I wish my Mini Cooper also had 4-wheel off-road, 7 passenger, and storage capacity like my Land Rover.
The problem of TidBITS' complaints about the iPad Bento is that the Bento isn't designed to do heavy lifting like a fuller database. It is analogous to the above car scenario. You are simply asking too much of the Bento.
The Bento is NOT Filemaker Pro. What you are asking for is Filemaker Pro for iPad.
Maybe Filemaker is listening and will create Filemaker Pro for iPad so you can be happy.
No, that's just it, we're not asking too much of Bento. Fixing the networking problem is under-the-hood code that would just make it work in totally normal situations where it doesn't now. It's essentially a bug.
And enabling Bento's data to be accessible to other database products so Bento for iPad could be a front end wouldn't require any changes to the iPad (or iPhone) app at all; just some opening up of data structures in the Mac app that users who didn't need it would never see.
The simple fact of the matter is that in today's world, data is meant to be shared. There's nothing wrong with an easy-to-use database creation, entry, and display tool, but it's just short-sighted to prevent that data from being used anywhere else.
My first comment seems to have been eaten (or the TidBITS comment system isn't iPad friendly).
The "network bug" you're giving them crap about isn't a bug but a limitation of the iPhone OS. Data not managed by iTunes can't be synced over USB, and the only non-Bonjour Wifi solution is to run a web service directly from your desktop and manually configure it (which most sensible developers would realize isn't a reasonable solution). Haven't you ever noticed that this limitation exists on all iPhone software that isn't the front end for a web service?
So unless you're suggesting they run a full-fledged web service just to enable syncing, that is asking too much. Or rather, you're asking the wrong people.
Whatever happened to "all the iPhone apps you already own will run on your iPad from day one?" Seems like we have to buy the app a second time, even if we own the iPhone app, Bento for iPad being an example of that.
The old iPhone app will indeed run as is on ipad. It will just be a small box in the center of the screen like other iPhone apps.
Don't forget you can use ipad with Filemaker instant web publishing. But looking forward hopefully to native Filemaker ipad client.
well I guess that logically Filemaker's apparent lack of desire to expand Bento's usefulness will, hopefully, be balanced by the introduction of an iPad / iPhone Filemaker client able to link directly and easily to a Filemaker System hosted on Filemaker Server. Filemaker have focussed quite hard in recent years on enabling users to exchange data between Filemaker and other systems, notably the link to SQL based systems has got much easier over the last few versions. So I would take Filemaker's lack of interest in making Bento into something it isn't as a positive indication that they plan to provide a better solution for those busy professionals who need an easy to use mobile data retrieval and entry device. Also whilst Filemaker Pro has pretty decent security enabling users to confidently share data - especially now the biggest vulnerability has been closed in FMP11 - I am not aware Bento has anything similar - hence Bento would not be suitable for professional data sharing?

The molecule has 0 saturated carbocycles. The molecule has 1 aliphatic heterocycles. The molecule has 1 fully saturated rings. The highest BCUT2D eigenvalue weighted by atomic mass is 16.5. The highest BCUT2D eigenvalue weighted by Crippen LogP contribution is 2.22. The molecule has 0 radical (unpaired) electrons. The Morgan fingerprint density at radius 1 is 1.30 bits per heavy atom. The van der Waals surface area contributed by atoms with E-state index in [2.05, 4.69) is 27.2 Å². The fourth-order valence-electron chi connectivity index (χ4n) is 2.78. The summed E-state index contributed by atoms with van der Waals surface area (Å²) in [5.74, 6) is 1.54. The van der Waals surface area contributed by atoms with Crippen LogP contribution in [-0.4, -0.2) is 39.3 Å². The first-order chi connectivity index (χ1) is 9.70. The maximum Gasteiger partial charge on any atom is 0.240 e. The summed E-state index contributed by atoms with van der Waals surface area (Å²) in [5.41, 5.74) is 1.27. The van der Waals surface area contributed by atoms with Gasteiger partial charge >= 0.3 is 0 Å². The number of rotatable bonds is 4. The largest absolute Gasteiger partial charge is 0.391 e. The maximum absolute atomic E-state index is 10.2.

It seems that people want the iPad to have a Filemaker Pro database available. I have been using FMTouch on the iPod Touch and just now started using it on the iPad. It has been converted to the iPad screen. I have no definitive statement on using it as I have not had enough experience with the iPad but it seems to work well for my use. It is NOT a full-blown Filemaker program but is much better than Bento. I don't share the databases so I cannot comment on that aspect of either program.
I foolishly bought Bento 1, only to be shocked when no upgrade pricing was offered when Bento 2 came out. That was the end of my Bento-venture. The worst case on non-CRM ever.
No, that must be reserved for Photoshop Elements. You have to pay full price for the latest upgrade. And Adobe never issue bug fixes either. Shame on them, they really deserve all the flak they get for the flash crap. Please support ClickToFlash.
Actually, there's one HUGE issue with this version that makes it, IMHO, useless. Had I known of this issue up-front, I would not have plunked down yet more money to FM Inc..
The text fields only expand to about 6 lines; to see the entire contents you have to scroll through the field; you can't even re-size a field on the fly to see the entire contents ... sorry to be so rude, but what genius at FM thought that this wass acceptable?